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i have a tree of files with correct permission. then i have a (filewise) identical tree (with different file contents tough) with wrong permissions.

how can i transfer the permissions layout from one tree to another?

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7 Answers 7

up vote 6 down vote accepted

It can be done with the following shell line:

D1=foo; D2=foo2; for entry in $(find $D1  -exec stat -f "%N:%Mp%Lp" {} \;); do $(echo $entry | sed 's#'$D1'#'$D2'#' | awk -F: '{printf ("chmod %s %s\n", $2, $1)}') ; done

simply set the right value for D1 and D2 variables, point them to the source and destination directories, run and the dirs will have permissions in sync.

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Find, sed and awk in one line. I love that (I do it too). –  Thomas Aug 25 '09 at 8:30
    
bit long but perfect! note: foo should be $D1 –  yawniek Aug 25 '09 at 8:54
1  
This assumes that stat is present. I've found, regrettably, that the command stat is often not present. –  Mei Aug 25 '09 at 9:02
    
@nemtester sure, corrected thanks :) –  AlberT Aug 25 '09 at 11:38
    
@David, I don't know of such a system lacking of stat. But it is quite trivial to use the following "octal ls" version and accommodate the given solution accordingly: alias ols="ls -la | awk '{k=0;for(i=0;i<=8;i++)k+=((substr(\$1,i+2,1)~/[rwx]/)*2^(8-i));if(k)printf(\" %0o \",k);print}'" –  AlberT Aug 25 '09 at 12:01

I just learned a new and simple way to accomplish this:

getfacl -R /path/to/source > /root/perms.ac

This will generate a list with all permissions and ownerships.

Then go to one level above the destination and restore the permissions with

setfacl --restore=/root/perms.acl

The reason you have to be one level above is that all paths in perms.acl are relative.

Should be done as root.

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this is a very straightforward and simple way to backup and restore permissions. Note however that getfacl and setfacl are not necessarily present on all systems. –  the-wabbit Oct 24 '13 at 14:58

If you have the source and dest, you can synchronize your permissions with rsync -ar --perms source/ dest

It will not transfer the data, just permissions...

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1  
nope, it will copy files if timestamps differ –  yawniek Aug 25 '09 at 8:50
    
@yawniek The -r and --perms are redundant, but this still sync perms if they are the only thing that is different (which is what you said in the Question; if the trees are not actually identical you should not have said that they were). –  Chris S Feb 7 '12 at 13:46
    
ok i was unclear then, i meant that the tree-structure is the same. –  yawniek Apr 1 '12 at 23:21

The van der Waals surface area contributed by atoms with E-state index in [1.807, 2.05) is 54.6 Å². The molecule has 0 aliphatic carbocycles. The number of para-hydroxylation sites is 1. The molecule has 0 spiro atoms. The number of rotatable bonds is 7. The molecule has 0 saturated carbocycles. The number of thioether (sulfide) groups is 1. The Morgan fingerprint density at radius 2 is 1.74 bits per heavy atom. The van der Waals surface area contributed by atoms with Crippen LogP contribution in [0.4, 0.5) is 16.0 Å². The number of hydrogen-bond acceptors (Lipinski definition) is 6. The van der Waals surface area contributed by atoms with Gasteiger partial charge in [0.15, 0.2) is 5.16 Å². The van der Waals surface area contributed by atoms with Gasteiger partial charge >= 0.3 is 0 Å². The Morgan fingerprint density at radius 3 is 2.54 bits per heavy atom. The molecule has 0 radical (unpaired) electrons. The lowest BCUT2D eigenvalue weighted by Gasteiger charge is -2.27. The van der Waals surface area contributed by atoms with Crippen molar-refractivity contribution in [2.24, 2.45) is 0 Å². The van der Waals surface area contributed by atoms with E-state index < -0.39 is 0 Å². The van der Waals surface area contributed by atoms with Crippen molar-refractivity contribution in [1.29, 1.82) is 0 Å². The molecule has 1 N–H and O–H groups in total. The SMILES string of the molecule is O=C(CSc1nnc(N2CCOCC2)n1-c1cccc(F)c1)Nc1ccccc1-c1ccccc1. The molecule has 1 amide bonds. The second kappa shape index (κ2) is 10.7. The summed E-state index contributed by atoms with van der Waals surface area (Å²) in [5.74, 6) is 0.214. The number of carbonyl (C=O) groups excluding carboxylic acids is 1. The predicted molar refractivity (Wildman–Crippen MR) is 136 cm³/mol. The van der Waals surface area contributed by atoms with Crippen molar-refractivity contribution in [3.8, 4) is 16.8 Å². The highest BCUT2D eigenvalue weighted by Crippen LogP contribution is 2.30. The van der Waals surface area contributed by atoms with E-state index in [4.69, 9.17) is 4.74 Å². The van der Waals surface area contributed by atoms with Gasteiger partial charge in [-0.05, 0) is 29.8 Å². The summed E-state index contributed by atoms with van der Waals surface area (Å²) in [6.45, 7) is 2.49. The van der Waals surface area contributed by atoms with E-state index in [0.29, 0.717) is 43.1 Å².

One thing you could do is use the find command to build a script with the commands you need to copy the permissions. Here is a quick example, you could do a lot more with the various printf options, including get the owner, group id, and so on.

$ find /var/log -type d -printf "chmod %m %p \n" > reset_perms
$ cat reset_perms
chmod 755 /var/log
chmod 755 /var/log/apt
chmod 750 /var/log/apache2
chmod 755 /var/log/fsck
chmod 755 /var/log/gdm
chmod 755 /var/log/cups
chmod 2750 /var/log/exim4
...
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I suspect the -printf argument to find is a GNU extension? HP-UX find doesn't have it. –  Mei Aug 25 '09 at 9:04
1  
Even without the printf option to find, one can use the ls option (or, at worst, pipe to xargs ls -l) and save in a file. A minute or two of search and replace, and one will have a script with chmod for each file. –  mpez0 Feb 26 '10 at 14:34

Two ways:

  1. If it works on your brand of UNIX: cp -ax /src /dest
  2. Or if not, this is the portable version: (cd /src && tar cpf - .) | (cd /dst && tar xpf -)

(in the latter case /dst must exist)

Edit: sorry, I misread. Not what you asked.

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It's worth mentioning that -a (for archive) is a GNU addition to cp, I've never seen it on any other system. It's just short for -dpR (no de-reference, recursive, preserve permissions). The R and p options should be in any version of cp –  theotherreceive Aug 25 '09 at 8:34

I think I'd write a perl script to do it. Something like:

#!/usr/bin/perl -nw

my $dir = $_;
my $mode = stat($dir)[2];
my $pathfix = "/some/path/to/fix/";
chmod $mode, $pathfix . $dir;

Then do something like this:

cd /some/old/orig/path/ ; find . -type d | perlscript

I wrote this off the top of my head, and it has not been tested; so check it before you let it run rampant. This only fixes permissions on directories that exist; it won't change permissions on files, nor will it create missing directories.

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I came up with this:

find $SOURCE -mindepth 1 -printf 'chmod --reference=%p\t%p\n'|sed "s/\t$SOURCE/ $DEST/g"|sh

It is not fully bullet proof, but does what I need.

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